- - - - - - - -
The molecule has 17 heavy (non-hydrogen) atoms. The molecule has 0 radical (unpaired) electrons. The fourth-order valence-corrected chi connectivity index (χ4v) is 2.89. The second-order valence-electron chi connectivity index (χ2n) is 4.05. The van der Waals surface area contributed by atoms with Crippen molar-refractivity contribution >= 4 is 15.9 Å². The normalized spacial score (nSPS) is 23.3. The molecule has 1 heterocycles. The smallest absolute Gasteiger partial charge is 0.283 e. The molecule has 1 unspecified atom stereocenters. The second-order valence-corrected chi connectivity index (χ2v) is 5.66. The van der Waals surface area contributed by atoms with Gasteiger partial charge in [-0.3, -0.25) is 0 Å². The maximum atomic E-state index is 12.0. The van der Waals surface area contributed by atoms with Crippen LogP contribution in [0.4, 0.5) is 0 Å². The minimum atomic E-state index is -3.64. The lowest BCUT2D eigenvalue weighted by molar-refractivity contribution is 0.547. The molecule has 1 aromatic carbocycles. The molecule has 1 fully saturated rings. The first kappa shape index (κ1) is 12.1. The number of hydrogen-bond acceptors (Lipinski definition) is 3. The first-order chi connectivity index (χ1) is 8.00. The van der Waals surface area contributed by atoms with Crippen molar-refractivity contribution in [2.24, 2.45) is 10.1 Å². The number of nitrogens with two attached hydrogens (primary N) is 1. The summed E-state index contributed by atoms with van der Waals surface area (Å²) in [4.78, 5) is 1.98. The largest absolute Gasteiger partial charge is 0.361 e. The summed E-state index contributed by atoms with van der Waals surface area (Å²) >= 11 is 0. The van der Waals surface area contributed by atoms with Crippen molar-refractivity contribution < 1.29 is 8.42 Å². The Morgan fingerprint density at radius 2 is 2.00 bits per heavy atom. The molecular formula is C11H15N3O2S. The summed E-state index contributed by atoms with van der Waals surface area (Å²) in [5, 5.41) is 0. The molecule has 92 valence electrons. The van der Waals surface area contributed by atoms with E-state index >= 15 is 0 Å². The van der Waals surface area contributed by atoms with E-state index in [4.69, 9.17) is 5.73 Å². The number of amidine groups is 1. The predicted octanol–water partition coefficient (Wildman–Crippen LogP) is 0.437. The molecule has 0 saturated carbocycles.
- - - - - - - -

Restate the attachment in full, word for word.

The molecule has 17 heavy (non-hydrogen) atoms. The molecule has 0 radical (unpaired) electrons. The fourth-order valence-corrected chi connectivity index (χ4v) is 2.89. The second-order valence-electron chi connectivity index (χ2n) is 4.05. The van der Waals surface area contributed by atoms with Crippen molar-refractivity contribution >= 4 is 15.9 Å². The normalized spacial score (nSPS) is 23.3. The molecule has 1 heterocycles. The smallest absolute Gasteiger partial charge is 0.283 e. The molecule has 1 unspecified atom stereocenters. The second-order valence-corrected chi connectivity index (χ2v) is 5.66. The van der Waals surface area contributed by atoms with Gasteiger partial charge in [-0.3, -0.25) is 0 Å². The maximum atomic E-state index is 12.0. The van der Waals surface area contributed by atoms with Crippen LogP contribution in [0.4, 0.5) is 0 Å². The minimum atomic E-state index is -3.64. The lowest BCUT2D eigenvalue weighted by molar-refractivity contribution is 0.547. The molecule has 1 aromatic carbocycles. The molecule has 1 fully saturated rings. The first kappa shape index (κ1) is 12.1. The number of hydrogen-bond acceptors (Lipinski definition) is 3. The first-order chi connectivity index (χ1) is 8.00. The van der Waals surface area contributed by atoms with Crippen molar-refractivity contribution in [2.24, 2.45) is 10.1 Å². The number of nitrogens with two attached hydrogens (primary N) is 1. The summed E-state index contributed by atoms with van der Waals surface area (Å²) in [4.78, 5) is 1.98. The largest absolute Gasteiger partial charge is 0.361 e. The summed E-state index contributed by atoms with van der Waals surface area (Å²) >= 11 is 0. The van der Waals surface area contributed by atoms with Crippen molar-refractivity contribution < 1.29 is 8.42 Å². The Morgan fingerprint density at radius 2 is 2.00 bits per heavy atom. The molecular formula is C11H15N3O2S. The summed E-state index contributed by atoms with van der Waals surface area (Å²) in [5, 5.41) is 0. The molecule has 92 valence electrons. The van der Waals surface area contributed by atoms with E-state index >= 15 is 0 Å². The van der Waals surface area contributed by atoms with E-state index in [4.69, 9.17) is 5.73 Å². The number of amidine groups is 1. The predicted octanol–water partition coefficient (Wildman–Crippen LogP) is 0.437. The molecule has 0 saturated carbocycles.